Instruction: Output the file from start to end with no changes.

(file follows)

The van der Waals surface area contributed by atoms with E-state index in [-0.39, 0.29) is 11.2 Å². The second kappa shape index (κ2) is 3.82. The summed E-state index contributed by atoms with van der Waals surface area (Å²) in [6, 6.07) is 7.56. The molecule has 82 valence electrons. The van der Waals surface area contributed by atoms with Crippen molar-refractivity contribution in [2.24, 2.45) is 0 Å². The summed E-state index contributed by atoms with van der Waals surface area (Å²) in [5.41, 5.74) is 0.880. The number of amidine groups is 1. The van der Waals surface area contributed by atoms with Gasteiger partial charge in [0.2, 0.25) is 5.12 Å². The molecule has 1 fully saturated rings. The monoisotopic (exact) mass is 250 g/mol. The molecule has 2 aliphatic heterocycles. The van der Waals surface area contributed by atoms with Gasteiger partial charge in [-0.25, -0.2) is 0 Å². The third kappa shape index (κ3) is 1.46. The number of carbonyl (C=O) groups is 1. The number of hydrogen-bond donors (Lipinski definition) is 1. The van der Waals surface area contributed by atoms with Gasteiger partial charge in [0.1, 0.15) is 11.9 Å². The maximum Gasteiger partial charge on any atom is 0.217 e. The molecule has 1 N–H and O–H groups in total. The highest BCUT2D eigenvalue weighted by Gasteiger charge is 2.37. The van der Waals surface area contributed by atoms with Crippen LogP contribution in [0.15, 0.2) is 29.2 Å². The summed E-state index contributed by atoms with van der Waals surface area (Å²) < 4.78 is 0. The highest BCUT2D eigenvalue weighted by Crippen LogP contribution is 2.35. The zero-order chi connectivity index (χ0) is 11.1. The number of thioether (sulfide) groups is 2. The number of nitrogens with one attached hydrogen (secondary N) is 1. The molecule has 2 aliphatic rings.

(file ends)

The van der Waals surface area contributed by atoms with E-state index in [-0.39, 0.29) is 11.2 Å². The second kappa shape index (κ2) is 3.82. The summed E-state index contributed by atoms with van der Waals surface area (Å²) in [6, 6.07) is 7.56. The molecule has 82 valence electrons. The van der Waals surface area contributed by atoms with Crippen molar-refractivity contribution in [2.24, 2.45) is 0 Å². The summed E-state index contributed by atoms with van der Waals surface area (Å²) in [5.41, 5.74) is 0.880. The number of amidine groups is 1. The van der Waals surface area contributed by atoms with Gasteiger partial charge in [0.2, 0.25) is 5.12 Å². The molecule has 1 fully saturated rings. The monoisotopic (exact) mass is 250 g/mol. The molecule has 2 aliphatic heterocycles. The van der Waals surface area contributed by atoms with Gasteiger partial charge in [-0.25, -0.2) is 0 Å². The third kappa shape index (κ3) is 1.46. The number of carbonyl (C=O) groups is 1. The number of hydrogen-bond donors (Lipinski definition) is 1. The van der Waals surface area contributed by atoms with Gasteiger partial charge in [0.1, 0.15) is 11.9 Å². The maximum Gasteiger partial charge on any atom is 0.217 e. The molecule has 1 N–H and O–H groups in total. The highest BCUT2D eigenvalue weighted by Gasteiger charge is 2.37. The van der Waals surface area contributed by atoms with Crippen LogP contribution in [0.15, 0.2) is 29.2 Å². The summed E-state index contributed by atoms with van der Waals surface area (Å²) < 4.78 is 0. The highest BCUT2D eigenvalue weighted by Crippen LogP contribution is 2.35. The zero-order chi connectivity index (χ0) is 11.1. The number of thioether (sulfide) groups is 2. The number of nitrogens with one attached hydrogen (secondary N) is 1. The molecule has 2 aliphatic rings.